• 3rd District: Former Glasgow Town Council Member Jade Harris (D) and Virginia Delegate Chris Head (R-17th) stand as candidates for an open seat. I recommend voting for Chris Head.
  • 4th District: Incumbent Virginia Senator David Suetterlein (R-19th) is challenged by Roanoke City Council Member Trish White-Boyd (D). I recommend voting for David Suetterlein.
  • 5th District: Incumbent Virginia Senator Travis Hackworth (R-38th) is challenged by Robert Beckman (D). I recommend voting for Travis Hackworth.
  • 6th District: Incumbent Virginia Senator Todd Pillion (R-40th) is running for reelection unopposed.
  • 7th District: Incumbent Virginia Senator Bill Stanley (R-20th) is challenged by Renie Gates (D). I recommend voting for Bill Stanley.
  • 8th District: Incumbent Virginia Senator Mark Peake (R-22nd) is challenged by Donna St. Claire (D). I recommend voting for Mark Peake.
  • 9th District: Incumbent Virginia Senator Frank Ruff (R-15th) is running for reelection unopposed.
  • 10th District: John McGuire (R) is running for an open seat unopposed.
  • 11th District: Incumbent Virginia Senator Creigh Deeds (D-25th) is challenged by Philip Hamilton (R). I recommend voting for Philip Hamilton.
  • 12th District: Natan McKenzie (D) and former Virginia Senator Glen Sturtevant (R-10th) stand as candidates for an open seat. I recommend voting for Glen Sturtevant.
  • 13th District: Former Virginia Delegate Lashrecse Aird (D-63rd) and Eric Ditri (R) stand as candidates for an open seat. I recommend voting for Eric Ditri.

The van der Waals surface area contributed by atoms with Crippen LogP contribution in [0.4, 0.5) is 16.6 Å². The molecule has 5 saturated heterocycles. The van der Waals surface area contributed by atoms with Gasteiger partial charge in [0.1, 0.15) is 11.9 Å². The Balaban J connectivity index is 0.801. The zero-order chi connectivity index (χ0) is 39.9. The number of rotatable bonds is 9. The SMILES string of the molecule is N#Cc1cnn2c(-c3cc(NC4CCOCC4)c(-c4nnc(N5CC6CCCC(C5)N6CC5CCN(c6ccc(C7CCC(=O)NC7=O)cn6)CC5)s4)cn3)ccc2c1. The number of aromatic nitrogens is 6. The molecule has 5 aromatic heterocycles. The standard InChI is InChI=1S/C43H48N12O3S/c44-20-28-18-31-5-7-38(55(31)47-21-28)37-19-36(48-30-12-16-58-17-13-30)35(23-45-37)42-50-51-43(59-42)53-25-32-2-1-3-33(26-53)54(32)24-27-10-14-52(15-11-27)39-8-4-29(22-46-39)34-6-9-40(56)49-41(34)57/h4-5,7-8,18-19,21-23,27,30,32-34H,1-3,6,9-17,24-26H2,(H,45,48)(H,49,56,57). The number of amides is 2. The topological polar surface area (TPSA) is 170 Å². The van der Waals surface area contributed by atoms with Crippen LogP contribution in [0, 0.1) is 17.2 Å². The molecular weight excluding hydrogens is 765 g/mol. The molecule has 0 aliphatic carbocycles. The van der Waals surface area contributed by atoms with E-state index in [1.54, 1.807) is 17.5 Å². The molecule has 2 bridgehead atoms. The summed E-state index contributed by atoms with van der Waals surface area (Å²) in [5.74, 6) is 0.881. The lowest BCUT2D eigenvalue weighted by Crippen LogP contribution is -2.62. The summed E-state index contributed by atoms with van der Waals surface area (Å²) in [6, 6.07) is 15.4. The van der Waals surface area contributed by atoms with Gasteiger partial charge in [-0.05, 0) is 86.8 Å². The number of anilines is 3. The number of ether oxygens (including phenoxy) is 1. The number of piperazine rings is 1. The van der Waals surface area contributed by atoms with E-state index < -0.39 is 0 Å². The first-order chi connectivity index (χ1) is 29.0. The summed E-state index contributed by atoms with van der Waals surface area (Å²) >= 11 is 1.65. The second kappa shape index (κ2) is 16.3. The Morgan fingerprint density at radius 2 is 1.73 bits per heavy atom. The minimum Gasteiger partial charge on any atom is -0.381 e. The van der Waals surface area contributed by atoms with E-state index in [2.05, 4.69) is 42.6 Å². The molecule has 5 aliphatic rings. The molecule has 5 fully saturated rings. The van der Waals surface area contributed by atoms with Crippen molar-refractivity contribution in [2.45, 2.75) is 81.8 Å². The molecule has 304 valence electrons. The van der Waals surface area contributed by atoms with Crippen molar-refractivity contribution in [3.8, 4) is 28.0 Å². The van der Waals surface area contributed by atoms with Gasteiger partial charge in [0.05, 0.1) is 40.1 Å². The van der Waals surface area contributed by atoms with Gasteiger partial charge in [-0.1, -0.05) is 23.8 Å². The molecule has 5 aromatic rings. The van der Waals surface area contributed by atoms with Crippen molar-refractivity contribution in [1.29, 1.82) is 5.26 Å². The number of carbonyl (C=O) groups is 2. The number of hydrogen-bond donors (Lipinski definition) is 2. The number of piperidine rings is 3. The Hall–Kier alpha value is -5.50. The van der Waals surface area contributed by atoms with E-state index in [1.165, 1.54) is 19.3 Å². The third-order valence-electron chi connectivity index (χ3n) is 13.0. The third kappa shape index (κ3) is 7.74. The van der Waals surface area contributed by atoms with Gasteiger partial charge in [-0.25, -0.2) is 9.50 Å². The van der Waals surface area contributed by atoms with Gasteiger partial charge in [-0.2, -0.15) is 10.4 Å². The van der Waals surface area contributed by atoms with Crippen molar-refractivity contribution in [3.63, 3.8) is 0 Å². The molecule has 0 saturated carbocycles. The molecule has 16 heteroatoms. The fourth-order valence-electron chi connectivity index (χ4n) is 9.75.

• 14th District: Incumbent Virginia Senator Lamont Bagby (D-9th) is running for reelection unopposed.
  • 15th District: Incumbent Virginia Senator Ghazala Hashmi (D-10th) is challenged by Hayden Fisher (R). I recommend voting for Hayden Fisher.
  • 16th District: Incumbent Virginia Senator Siobhan Dunnavant (R-12th) is challenged by Virginia Delegate Schuyler VanValkenburg (D-72nd). I recommend voting for Siobhan Dunnavant.
  • 17th District: Emily Brewer (R) and Virginia Delegate Clinton Jenkins (D-76th) stand as candidates for an open seat. I recommend voting for Emily Brewer.
  • 18th District: Incumbent Virginia Senator Louise Lucas (D-18th) is challenged by Anthony Goodwin (R). I recommend voting for Anthony Goodwin.
  • 19th District: Former Chesapeake School Board Member Christie New Craig, who is the Republican Party nominee, and Myra Payne (D) stand as candidates for an open seat. I recommend voting for Christie New Craig.
  • 20th District: Incumbent Virginia Senator Bill DeSteph (R-8th) is challenged by Victoria Luevanos (D). I recommend voting for Bill DeSteph.
  • 21st District: Virginia Delegate Angelia Williams Graves (D-90th) and Giovanni Dolmo (I) stand as candidates for an open seat. I recommend voting for Giovanni Dolmo.
  • 22nd District: Incumbent Virginia Senator Aaron Rouse (D-7th) is challenged by Kevin Adams (R). I recommend voting for Kevin Adams.
  • 23rd District: Incumbent Virginia Senator Mamie Locke (D-2nd) is running for reelection unopposed.